|5 things we learned as Celtics roll over 76ers||03.16.15 at 9:55 pm ET|
The hottest team in the NBA? Well, that might just be the Boston Celtics.
The C’s destroyed the lowly 76ers 108-89 on Monday night, wining their fifth straight game and moving into a tie with the Pacers and Heat for the seventh seed in the Eastern Conference. Yes, the Celtics (30-36) would now be in the playoffs if they were to start tomorrow.
Tyler Zeller scored a career-high 26 points on 11-of-15 shooting in an incredibly efficient 28 minutes. Avery Bradley also netted 20 points for the Celtics, who received double-digit scoring from all five starters as well as Jae Crowder and Gigi Datome off the bench. Massachusetts product Nerlens Noel was the leading scorer for Philadelphia with 18 points.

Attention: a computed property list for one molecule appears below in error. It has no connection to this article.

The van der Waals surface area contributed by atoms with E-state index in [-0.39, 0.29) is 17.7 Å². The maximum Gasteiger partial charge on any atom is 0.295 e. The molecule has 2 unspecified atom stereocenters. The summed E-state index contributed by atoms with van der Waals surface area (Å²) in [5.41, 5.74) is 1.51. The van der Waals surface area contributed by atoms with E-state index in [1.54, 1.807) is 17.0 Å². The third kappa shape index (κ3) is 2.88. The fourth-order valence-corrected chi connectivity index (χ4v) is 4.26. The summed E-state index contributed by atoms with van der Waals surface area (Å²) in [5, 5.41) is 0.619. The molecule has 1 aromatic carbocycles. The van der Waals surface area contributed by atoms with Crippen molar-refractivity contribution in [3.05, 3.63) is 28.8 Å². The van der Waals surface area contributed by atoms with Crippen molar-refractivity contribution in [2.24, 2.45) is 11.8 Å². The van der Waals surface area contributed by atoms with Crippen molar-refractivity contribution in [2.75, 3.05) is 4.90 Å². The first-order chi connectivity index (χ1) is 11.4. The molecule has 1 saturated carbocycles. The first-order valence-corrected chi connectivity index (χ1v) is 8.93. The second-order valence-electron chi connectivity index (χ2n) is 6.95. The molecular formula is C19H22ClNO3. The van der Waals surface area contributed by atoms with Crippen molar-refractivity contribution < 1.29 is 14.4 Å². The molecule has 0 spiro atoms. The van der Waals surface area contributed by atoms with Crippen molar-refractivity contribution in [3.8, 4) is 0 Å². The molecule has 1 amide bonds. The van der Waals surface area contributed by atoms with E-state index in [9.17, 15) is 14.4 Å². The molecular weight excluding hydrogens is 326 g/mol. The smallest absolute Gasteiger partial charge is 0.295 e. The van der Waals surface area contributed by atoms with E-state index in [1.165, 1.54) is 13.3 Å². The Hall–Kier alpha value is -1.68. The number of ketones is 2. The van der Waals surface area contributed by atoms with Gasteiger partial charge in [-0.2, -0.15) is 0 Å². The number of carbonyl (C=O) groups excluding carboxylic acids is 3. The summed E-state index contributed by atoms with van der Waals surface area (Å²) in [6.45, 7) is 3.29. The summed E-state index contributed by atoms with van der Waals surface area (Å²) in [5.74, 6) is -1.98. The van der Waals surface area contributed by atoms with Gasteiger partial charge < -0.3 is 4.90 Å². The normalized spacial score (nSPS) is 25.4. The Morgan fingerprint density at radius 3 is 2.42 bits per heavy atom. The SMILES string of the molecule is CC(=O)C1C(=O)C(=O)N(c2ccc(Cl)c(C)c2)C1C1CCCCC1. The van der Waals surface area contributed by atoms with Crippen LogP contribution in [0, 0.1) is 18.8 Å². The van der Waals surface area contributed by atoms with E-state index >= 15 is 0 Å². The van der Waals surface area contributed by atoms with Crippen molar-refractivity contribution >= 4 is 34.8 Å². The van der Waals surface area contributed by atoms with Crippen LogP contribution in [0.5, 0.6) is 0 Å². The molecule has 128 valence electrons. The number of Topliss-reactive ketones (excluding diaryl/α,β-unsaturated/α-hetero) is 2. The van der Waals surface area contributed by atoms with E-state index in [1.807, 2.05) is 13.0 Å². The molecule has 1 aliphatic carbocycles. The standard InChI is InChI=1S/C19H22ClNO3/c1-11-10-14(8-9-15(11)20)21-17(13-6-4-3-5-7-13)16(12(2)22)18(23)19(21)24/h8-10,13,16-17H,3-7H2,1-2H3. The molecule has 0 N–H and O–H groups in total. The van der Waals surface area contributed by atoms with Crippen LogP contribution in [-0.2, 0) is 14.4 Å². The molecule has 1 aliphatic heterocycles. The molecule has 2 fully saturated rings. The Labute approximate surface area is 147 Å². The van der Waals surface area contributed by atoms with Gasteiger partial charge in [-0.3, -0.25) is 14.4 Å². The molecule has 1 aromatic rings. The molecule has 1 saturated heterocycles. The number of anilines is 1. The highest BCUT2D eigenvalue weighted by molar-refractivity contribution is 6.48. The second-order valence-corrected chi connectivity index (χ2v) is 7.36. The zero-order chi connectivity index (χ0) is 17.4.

For a full box score, click here.
A FIRST FOR BRAD STEVENS
Stevens now has his first five-game winning streak as a head coach in the NBA — an impressive run, even if the latest victory came against Philly. Maybe even more impressive? The C’s have now won 14 of their last 20 games. No matter how you spin it, this stretch has proved Stevens can flat out coach. He just may sneak a team that has undergone several identity changes this season into the playoffs, so imagine the possibilities when Celtics president of basketball operations Danny Ainge provides Stevens with the roster that many expect in the future.
|Brad Stevens shows his smarts in diagramming game-winning play||03.05.15 at 10:58 am ET|